Jane Austen's Emma Research Paper

1001 Words5 Pages

Jane Austen’s Emma, is a novel that depicts the coming of age of a precocious Emma Woodhouse, who’s intelligence and wit make her unique within her social surroundings, though her vanity and pride highlight the social tendencies in 19th century England. The role of women in the 19th was a very confined one, with limited ability to exercise choice or will. Main goals for women of the 19th century included marrying into a high class, beauty, and keeping good temper. Emma Woodhouse, who proclaims she will never marry and exercises her intelligence, defies the simplistic norms of women in the 19th century. Austen’s free indirect discourse, motifs, and use of self-actualization develop the theme of gender and social stereotypes, which illustrates …show more content…

This discourse shows the novel’s implicit preference for Emma’s independence over the common compliance of women in 19th century England. This discourse creates an “objective” narrative that is figurative, and though she is never present in the novel, she has a significant role in the readers’ perceptions of the characters. “The narrator has 'refracted' her discourse through Emma, in this way diffusing the authority of the monologic authorial voice, permitting a voice of resistance to the marriage plot, to restrictive social codes and conventions, and to the constrained lives of women." In this quote, literary critic Daniel P. Gunn explains how Austen uses the influence that comes with narrating to underscore her true feelings about women and …show more content…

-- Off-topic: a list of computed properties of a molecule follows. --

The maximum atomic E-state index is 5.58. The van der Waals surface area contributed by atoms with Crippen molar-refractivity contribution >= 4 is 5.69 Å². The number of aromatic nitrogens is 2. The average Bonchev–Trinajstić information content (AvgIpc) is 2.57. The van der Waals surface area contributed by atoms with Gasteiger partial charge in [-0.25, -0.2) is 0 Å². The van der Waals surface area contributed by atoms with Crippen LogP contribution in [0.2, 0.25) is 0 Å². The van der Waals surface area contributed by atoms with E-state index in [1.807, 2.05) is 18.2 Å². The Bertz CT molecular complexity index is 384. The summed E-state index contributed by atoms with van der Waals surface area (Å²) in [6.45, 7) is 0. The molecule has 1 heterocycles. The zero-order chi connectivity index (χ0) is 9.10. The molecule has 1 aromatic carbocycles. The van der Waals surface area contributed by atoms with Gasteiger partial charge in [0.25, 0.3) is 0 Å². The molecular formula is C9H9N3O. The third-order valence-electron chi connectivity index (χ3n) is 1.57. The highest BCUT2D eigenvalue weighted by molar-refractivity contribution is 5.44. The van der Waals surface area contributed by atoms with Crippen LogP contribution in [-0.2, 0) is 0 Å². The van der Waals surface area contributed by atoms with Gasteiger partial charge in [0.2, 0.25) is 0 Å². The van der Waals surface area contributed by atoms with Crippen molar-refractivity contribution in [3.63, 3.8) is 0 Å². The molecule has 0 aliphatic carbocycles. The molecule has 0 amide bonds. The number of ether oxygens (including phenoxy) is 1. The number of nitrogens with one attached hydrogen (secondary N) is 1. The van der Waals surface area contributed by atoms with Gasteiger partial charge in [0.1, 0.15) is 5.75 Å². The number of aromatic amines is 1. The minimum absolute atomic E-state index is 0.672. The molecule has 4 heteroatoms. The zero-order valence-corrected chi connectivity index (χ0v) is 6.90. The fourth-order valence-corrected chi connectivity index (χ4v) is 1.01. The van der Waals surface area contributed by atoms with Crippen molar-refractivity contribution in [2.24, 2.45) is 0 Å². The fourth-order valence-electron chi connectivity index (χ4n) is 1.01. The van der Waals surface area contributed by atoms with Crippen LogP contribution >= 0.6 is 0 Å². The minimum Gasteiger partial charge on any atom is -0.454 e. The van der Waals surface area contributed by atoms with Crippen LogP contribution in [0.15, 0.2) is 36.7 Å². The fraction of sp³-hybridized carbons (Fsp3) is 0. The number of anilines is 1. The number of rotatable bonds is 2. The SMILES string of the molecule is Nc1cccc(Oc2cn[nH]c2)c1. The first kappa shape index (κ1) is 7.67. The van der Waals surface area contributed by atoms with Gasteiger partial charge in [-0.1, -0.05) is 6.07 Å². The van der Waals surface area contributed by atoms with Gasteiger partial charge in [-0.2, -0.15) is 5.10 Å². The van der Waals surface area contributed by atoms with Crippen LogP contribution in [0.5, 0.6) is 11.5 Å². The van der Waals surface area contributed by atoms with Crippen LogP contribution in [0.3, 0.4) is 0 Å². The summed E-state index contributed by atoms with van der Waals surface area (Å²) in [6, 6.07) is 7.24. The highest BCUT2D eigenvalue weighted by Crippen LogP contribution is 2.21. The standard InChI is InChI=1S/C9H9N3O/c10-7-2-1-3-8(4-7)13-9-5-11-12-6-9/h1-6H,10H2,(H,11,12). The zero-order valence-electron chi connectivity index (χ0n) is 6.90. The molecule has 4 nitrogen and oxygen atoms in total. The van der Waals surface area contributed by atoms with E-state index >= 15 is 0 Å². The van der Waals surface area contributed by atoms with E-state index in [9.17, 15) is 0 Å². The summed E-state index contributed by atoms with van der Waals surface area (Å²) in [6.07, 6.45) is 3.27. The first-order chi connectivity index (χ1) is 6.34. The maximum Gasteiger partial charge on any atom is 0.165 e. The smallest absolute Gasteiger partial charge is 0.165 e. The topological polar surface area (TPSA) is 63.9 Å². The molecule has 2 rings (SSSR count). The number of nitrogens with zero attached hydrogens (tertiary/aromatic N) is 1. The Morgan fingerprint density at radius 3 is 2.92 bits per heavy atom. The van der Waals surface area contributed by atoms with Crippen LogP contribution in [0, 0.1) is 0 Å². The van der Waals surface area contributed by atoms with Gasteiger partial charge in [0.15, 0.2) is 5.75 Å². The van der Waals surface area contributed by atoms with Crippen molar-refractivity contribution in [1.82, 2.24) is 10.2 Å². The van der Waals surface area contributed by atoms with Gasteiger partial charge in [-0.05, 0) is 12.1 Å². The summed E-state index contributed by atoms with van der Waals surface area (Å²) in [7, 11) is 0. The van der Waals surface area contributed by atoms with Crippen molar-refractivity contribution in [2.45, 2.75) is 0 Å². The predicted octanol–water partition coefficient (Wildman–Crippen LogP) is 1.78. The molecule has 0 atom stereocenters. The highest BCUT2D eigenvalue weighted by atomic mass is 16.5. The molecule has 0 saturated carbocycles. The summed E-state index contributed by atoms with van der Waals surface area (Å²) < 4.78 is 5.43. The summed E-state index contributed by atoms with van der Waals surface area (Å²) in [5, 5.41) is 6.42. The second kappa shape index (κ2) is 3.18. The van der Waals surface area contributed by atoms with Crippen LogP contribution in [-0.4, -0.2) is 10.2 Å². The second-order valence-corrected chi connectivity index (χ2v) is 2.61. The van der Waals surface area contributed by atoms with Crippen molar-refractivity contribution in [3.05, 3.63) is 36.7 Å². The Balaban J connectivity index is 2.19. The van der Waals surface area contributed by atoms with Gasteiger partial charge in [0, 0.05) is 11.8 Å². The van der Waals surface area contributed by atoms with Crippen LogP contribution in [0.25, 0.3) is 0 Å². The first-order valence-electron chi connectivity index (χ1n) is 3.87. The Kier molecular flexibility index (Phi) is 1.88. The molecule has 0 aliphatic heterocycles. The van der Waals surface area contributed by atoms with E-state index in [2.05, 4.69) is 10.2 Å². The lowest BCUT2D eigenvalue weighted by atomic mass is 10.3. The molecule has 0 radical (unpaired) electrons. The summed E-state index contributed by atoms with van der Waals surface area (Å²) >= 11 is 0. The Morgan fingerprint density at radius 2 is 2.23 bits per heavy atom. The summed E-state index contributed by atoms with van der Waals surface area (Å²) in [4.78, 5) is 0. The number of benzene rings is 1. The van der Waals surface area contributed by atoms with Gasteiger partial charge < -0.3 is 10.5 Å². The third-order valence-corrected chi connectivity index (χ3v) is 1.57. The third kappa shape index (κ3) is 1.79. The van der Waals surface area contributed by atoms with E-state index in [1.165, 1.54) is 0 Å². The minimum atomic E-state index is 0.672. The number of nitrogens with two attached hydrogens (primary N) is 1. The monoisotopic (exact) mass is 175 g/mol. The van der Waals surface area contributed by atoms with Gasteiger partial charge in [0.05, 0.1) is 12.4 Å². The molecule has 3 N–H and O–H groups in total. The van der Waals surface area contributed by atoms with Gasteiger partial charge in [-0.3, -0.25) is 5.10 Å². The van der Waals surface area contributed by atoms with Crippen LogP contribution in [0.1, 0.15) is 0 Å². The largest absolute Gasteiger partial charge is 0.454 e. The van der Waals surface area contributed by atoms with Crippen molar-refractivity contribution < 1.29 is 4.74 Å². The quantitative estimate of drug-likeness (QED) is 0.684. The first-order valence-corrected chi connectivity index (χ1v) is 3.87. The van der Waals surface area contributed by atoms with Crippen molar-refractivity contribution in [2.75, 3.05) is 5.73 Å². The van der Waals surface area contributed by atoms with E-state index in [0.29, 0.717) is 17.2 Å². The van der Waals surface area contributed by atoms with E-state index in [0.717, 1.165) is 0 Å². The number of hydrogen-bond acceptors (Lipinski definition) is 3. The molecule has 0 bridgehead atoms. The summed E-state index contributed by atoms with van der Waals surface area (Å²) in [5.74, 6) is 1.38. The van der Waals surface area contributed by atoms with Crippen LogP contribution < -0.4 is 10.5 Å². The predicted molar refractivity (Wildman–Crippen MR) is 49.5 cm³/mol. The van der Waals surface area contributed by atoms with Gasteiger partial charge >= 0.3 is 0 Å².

Austen, to illustrate the lack of free choice women had as wives, frequently points out occasions where women are completely compliant with men. For instance, when Mr. Knightley is explaining why he would suggest Miss Taylor as a wife he says, “you were receiving a very good education from her, on the very material matrimonial point of submitting your own will, and doing as you were bid...” (page number) Here, Austen very clearly dictates the blind obedience and lack of opinion or choice women were subjected to as wives in the 19th century. To create a foil to this social norm, the protagonist Emma Woodhouse vows to never marry and disapproves of men’s arrogance when it comes to marriage. “Oh! to be sure… it is always incomprehensible to a man that a woman should ever refuse an offer of marriage. A man always imagines a woman to be ready for any body who asks her.” (page number) In this quote, Emma completely rejects the notion that women should be expected to just comply with any man’s wishes (simply because they are a man), and believes that women should be expected to have the choice of deciding who to marry. Emma’s disapproval of men’s assumption that women should be ready for any man who asks her to marry him signifies her independence, and categorizes her as the character Austen wishes her

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